Presidents Club: 'The easy moral outrage of the online mob'
I agree with Brendan O'Neill, below, that there has been a recent explosion of intolerance for a type of sexual behaviour that has long been seen as fairly normal. So he sees the much publicized activities at the President's Club dinner as undeserving of the condemnation they have received.
He seems to have missed an important point nonetheless. The waitresses hired for the occasion were ordered to wear fairly titillating garb -- short skirts, black high heels and corset-like belts etc. So the men can hardly be blamed for taking that as a cue.
Nonetheless the behaviour was ungentlemanly and discourteous in some instances so I deplore that
Another week, another explosion of moral outrage.
Another moralistic hissy fit online, as the Twitterati, commentariat and other new-fangled guardians of decency once again fume against people for behaving badly or thinking differently.
This time the target of their long fingers and seemingly inexhaustible fury has been the Presidents Club.
For those Brits who live under a rock — lucky you — the Presidents Club is an annual get-together of rich and well-meaning men to raise money for charity.
It is in its 33rd year. It takes place in plush, posh venues like the Dorchester in Park Lane. And as befits a coming together of the filthy rich and exclusively blokeish it is not, shall we say, PC.
Yes, surprise, surprise, these moneyed men full of expensive plonk get a little debauched.
Worst of all, at least in the prudish eyes of the media class, young women are employed at these events to serve drinks and flatter the men's fat egos.
The Financial Times, taking a break from blaming Brexit for literally everything that has gone wrong in Britain over the past 18 months, sent some undercover reporters to the Presidents Club.
They fed back that the men sometimes say untoward things to the young women and even proposition them. Perhaps next week these reporters will stake out a forest in Canada and confirm to the world that, yes, bears really do defecate in woods.
The fallout from the FT's pearl-clutching exposure of the utterly unsurprising and completely legal behaviour at this charity-friendly event has been bonkers.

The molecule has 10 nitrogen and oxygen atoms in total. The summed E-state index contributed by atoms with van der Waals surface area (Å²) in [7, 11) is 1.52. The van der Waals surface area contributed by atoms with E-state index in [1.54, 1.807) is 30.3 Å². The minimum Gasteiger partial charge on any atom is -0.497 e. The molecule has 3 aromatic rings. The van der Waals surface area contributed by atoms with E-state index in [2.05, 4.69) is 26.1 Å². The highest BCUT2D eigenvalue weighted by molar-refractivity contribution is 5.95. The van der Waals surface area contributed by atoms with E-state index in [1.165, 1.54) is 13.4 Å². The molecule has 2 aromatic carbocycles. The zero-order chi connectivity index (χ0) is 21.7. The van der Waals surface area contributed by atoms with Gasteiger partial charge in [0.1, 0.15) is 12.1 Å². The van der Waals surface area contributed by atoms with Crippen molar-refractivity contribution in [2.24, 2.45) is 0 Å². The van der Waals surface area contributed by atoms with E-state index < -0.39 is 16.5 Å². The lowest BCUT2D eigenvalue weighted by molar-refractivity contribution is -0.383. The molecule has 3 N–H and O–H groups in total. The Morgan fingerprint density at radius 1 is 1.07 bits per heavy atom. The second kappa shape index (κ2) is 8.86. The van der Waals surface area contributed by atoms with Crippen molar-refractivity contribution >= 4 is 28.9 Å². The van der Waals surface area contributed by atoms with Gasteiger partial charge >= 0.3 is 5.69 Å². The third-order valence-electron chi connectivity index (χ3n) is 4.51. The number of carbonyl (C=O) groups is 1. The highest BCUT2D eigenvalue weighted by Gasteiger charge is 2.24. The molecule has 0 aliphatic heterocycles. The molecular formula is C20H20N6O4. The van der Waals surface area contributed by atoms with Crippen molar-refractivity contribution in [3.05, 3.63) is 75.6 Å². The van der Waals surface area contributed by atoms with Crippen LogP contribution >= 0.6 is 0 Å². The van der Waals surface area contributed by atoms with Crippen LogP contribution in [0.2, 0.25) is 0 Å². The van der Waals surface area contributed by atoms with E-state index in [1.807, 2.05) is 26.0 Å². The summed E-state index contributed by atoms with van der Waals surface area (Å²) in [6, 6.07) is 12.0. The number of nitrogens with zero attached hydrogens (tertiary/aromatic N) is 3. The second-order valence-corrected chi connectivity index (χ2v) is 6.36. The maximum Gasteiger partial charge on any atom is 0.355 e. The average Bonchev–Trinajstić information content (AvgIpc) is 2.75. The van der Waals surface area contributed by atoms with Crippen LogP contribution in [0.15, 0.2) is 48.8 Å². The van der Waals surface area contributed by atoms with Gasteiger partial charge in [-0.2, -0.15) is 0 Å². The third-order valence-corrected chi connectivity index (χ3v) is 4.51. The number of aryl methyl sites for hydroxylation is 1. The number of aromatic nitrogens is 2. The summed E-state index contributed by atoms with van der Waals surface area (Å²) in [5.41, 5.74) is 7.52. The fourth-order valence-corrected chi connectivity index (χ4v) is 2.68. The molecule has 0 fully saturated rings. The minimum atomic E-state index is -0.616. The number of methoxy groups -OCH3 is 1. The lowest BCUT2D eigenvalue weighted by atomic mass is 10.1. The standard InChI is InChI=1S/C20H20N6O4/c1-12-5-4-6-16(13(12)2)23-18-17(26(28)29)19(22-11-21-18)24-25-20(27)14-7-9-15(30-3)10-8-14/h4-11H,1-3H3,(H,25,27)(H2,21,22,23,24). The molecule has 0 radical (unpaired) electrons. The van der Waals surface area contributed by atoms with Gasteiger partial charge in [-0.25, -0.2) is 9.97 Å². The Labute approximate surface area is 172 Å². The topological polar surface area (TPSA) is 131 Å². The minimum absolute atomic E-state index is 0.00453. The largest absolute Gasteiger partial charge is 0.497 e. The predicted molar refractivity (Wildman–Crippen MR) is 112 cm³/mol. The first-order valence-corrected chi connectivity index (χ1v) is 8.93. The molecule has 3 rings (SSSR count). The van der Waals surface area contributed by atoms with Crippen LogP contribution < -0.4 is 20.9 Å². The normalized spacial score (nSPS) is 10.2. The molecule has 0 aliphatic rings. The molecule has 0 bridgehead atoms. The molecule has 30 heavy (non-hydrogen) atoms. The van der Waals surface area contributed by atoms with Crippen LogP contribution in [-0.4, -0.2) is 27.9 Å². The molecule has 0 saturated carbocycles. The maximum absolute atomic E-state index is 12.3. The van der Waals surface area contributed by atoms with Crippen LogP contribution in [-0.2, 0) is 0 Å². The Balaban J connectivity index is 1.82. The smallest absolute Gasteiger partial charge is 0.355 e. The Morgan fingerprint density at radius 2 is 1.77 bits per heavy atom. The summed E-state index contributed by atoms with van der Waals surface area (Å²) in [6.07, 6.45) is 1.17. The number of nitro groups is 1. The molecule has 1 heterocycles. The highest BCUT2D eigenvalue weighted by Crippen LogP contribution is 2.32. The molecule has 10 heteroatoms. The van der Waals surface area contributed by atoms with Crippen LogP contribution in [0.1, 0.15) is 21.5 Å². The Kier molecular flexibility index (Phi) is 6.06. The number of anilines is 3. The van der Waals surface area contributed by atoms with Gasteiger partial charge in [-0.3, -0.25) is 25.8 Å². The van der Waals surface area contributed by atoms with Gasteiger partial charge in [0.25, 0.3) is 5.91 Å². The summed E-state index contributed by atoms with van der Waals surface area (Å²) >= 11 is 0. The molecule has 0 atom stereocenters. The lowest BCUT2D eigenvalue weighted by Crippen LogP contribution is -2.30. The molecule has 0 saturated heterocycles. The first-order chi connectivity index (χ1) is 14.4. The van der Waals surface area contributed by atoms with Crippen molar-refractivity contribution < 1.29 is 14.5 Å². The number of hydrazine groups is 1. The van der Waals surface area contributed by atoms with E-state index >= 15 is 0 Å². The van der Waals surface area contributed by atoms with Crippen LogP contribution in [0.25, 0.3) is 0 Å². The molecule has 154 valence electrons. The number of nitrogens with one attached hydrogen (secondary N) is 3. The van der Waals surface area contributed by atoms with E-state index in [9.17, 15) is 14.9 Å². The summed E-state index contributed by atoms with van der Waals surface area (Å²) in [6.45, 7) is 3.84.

Twitter went into meltdown. Labour MP Jess Phillips talked about the Presidents Club as if it were a 21st-century form of slavery. Great Ormond Street Hospital gave back the money it got from the event.
And now, the Presidents Club has announced that it is folding.
The morally outraged, the weirdly prim and angry mob that lives online and loves nothing better than to rage against people or institutions that don't share it values, will be delighted.
Yet as a result of their rage, less money will be raised for charity. Well done, guys. What does money for kids' medical equipment matter in comparison with your sense of self-satisfaction at having toppled another thing that displeases you?
What comes next? Surely all the men who ever attended this event — yes, including you, David Walliams — must now be paraded through the streets so that we can hurl rotten tomatoes, or at least angry tweets, in their repulsive direction.
This destruction of a charity event by gangs of the easily offended tells us a depressing story about modern Britain.
It confirms how empowered online mobs are. Through pooling their individual anger into a mass conformist cry of 'NOT OK' — the 21st-century equivalent of crying 'blasphemy!' 500 years ago — they can extract apologies from politicians, shame celebs out of public life, and bring charity do's crashing down.
These often time-rich, well-connected people are chilling public life, making it clear to everyone that if we say or do anything they find offensive, they will hunt us down.
It also confirms the ascendancy of a stiff, middle-class moralism on sexual matters.
First we had well-to-do female journalists making a national scandal of the fact that some male politician once put his hand on their knee.
Now we have the well-educated ladies of the FT expressing horror that young, largely working-class women sometimes use their looks to make money.
But why should the cushioned, increasingly sex-fearing smart set get to define what is acceptable in public life? Believe it or not, there are people out there — many people — who don’t think come-ons are harassment or that hands on knees are on a spectrum with sexual assault.
Finally, and perhaps worst of all, the Presidents Club scandal shows that modern feminism is very often anti-women.
The way the media are talking about the working women who served booze and massaged egos at these events is nothing short of disgraceful.
These women have been infantilised, treated as poor, pathetic, brainwashed creatures in need of rescue by their more switched-on sisters.
Even as some of the women who worked at the Presidents Club say they didn't feel abused, still the saviour feminists insist they were.
In other words, these working women don't really know what’s in their best interests. They are overgrown children, to be chastised or improved by FT reporters, Guardian columnists, and Labour politicians.